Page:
For months, students at Hyattsville Middle School in Maryland practiced for their spring musical. They recited lines, learned songs and imagined the world of the spelling bee contestants who were at the heart of their show.
Then, just before spring break, performances of the “The 25th Annual Putnam County Spelling Bee” were canceled with little explanation — setting off a wave of concern and criticism from parents who questioned whether the decision was related to gay characters in the musical.
“This is Hyattsville, Maryland, in 2019, and I can’t believe that is a reason,” said Elizabeth Tornquist, whose daughter was rehearsing for the show in the Prince George’s County school.
By Tuesday evening, school officials had agreed to revisit the issue, saying they would look into whether it would suffice to simply let people know the show was for more mature audiences so that they could decide whether to bring younger children.
School officials also said they would go back to the licensing agent for the Broadway hit to ask again about modifying language they said contributed to a decision that the musical was not appropriate for middle school.
None of the changes being requested involve eliminating the gay characters, they said, despite chatter on social media.
“I know that there was a rumor and a concern, but we’re not seeking to remove gay characters, nor was the play canceled because of gay characters,” schools spokeswoman Raven Hill said.
Parents gathered at Hyattsville Middle for a meeting Tuesday, demanding answers for the abrupt cancellation. A small group protested before the meeting, bearing signs with messages that included, “The Show Must Go On!” and “Three Months of Work For Nothing?”
Robert Kapler, whose 13-year-old daughter was involved in the musical as part of the school’s creative and performing arts program, said he was dismayed to hear of the show being halted so close to curtain time.
“She would wake up and practice,” he said. “She practiced after school, and she practiced at night. She practiced her singing. She practiced her dancing. She practiced her lines.”
“My main concern is that they’re shutting down something that should have been allowed to go forward because they put so much work into it,” he said.
The issue hit a nerve in Hyattsville, a community that many say prides itself on being diverse, welcoming and LGBTQ-friendly.
School officials sent a letter to parents in mid-April, abruptly canceling a show not long from opening.
“Unfortunately we have decided to cancel the Spring Musical dates of May 2nd, 3rd and 4th,” the letter said, adding that a parent meeting would be held Tuesday to answer “any of your questions, comments or concerns.”
Some parents complained that they went through spring break without knowing why the show was being stopped.
Justine Christianson, president of the school’s PTSO, said she had received an email Tuesday morning from Monica Goldson, interim chief executive of the Prince George’s school system, saying the cancellation came after teachers expressed concerns about “the extended use of profanity” in the musical.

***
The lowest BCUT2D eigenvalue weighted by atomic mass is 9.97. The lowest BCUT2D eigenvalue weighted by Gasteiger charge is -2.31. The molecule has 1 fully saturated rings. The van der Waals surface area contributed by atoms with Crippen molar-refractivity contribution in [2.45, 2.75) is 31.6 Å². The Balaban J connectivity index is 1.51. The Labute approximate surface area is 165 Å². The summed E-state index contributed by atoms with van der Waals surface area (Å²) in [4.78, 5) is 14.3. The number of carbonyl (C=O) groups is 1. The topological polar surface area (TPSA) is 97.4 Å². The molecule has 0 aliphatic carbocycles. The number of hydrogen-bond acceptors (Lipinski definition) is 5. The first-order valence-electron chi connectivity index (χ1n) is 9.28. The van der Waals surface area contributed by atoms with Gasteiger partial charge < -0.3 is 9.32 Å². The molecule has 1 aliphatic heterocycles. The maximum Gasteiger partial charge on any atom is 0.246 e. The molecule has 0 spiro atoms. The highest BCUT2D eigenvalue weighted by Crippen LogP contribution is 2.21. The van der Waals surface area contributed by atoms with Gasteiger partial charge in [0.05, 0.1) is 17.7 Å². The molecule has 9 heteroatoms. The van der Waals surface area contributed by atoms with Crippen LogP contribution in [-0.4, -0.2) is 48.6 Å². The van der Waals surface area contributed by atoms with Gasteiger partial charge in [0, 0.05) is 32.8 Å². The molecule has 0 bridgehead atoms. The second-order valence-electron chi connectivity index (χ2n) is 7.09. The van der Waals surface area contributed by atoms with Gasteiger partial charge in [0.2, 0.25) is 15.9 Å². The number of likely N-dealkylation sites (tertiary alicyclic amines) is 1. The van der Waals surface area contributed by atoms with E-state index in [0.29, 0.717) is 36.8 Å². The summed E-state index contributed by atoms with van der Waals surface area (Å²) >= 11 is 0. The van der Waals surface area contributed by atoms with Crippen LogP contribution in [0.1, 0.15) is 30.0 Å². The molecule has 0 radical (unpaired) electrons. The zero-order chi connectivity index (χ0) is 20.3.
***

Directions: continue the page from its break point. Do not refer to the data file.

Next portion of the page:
That email said the play’s content had been reviewed by school officials who decided to cancel the play because copyright laws did not permit a change in language.
“It was then deemed more appropriate for high school and not middle school,” the message from Goldson said. It added that school system officials would create a process for approval of plays before students begin practicing “to ensure this does not happen again.”
At the parent meeting Tuesday, school officials mentioned a number of concerns — with racial humor, sexual innuendo and what one described as some “cuss words.”
Parents pressed to know more about when and how concerns had arisen — and where the process had gone wrong.
“This play is two weeks out. . . . I find it completely unacceptable,” one mother said.
The decision to revisit the issue came after a student who was at the gathering suggested the disclaimer about more mature content, so families could decide if the show was suitable for the very young.
A school board member, Pamela Boozer-Strother, who represents the area and attended the meeting, supported the disclaimer.
“It was something that had been on my mind,” she said later. “I was glad the student asked it, and she was able to take us in a new direction of a solution that may be possible.”
The school system said it would report back within two days about whether the show will go on, Boozer-Strother said.
“I don’t think the reasons for all of this were made very clear, but I am glad there is a way forward and that the students don’t feel all of their hard work was for nothing,” Christianson said.
Karl Kippola, a professor and director of the theater and musical theater program at American University in Washington, directed a campus production of the musical. He called it a “lovely” show — lighthearted and irreverent but also moving as it depicts the struggles of young spelling bee contestants.
He said one contestant’s gay parents appear briefly, and there are a couple of instances of mild profanity “but not anything that people have not heard in school before.”
Jesus is invoked in an exclamation, he said — which leads to the appearance of an actor dressed as Jesus, who gives the speller advice.
“The idea that people would be offended by it, that seems to be a little bit of a stretch,” he said. He said he could not call it a safe, traditional pick for a middle school but could see how students would find it fun to work on.
“It would be something they could relate to much more personally and directly,” he said. “Above all, the musical is funny and it makes the problems accessible but not overwhelming.”
He added: “People who are looking to be offended can find something offensive in it, but I think you can do that with most musicals.”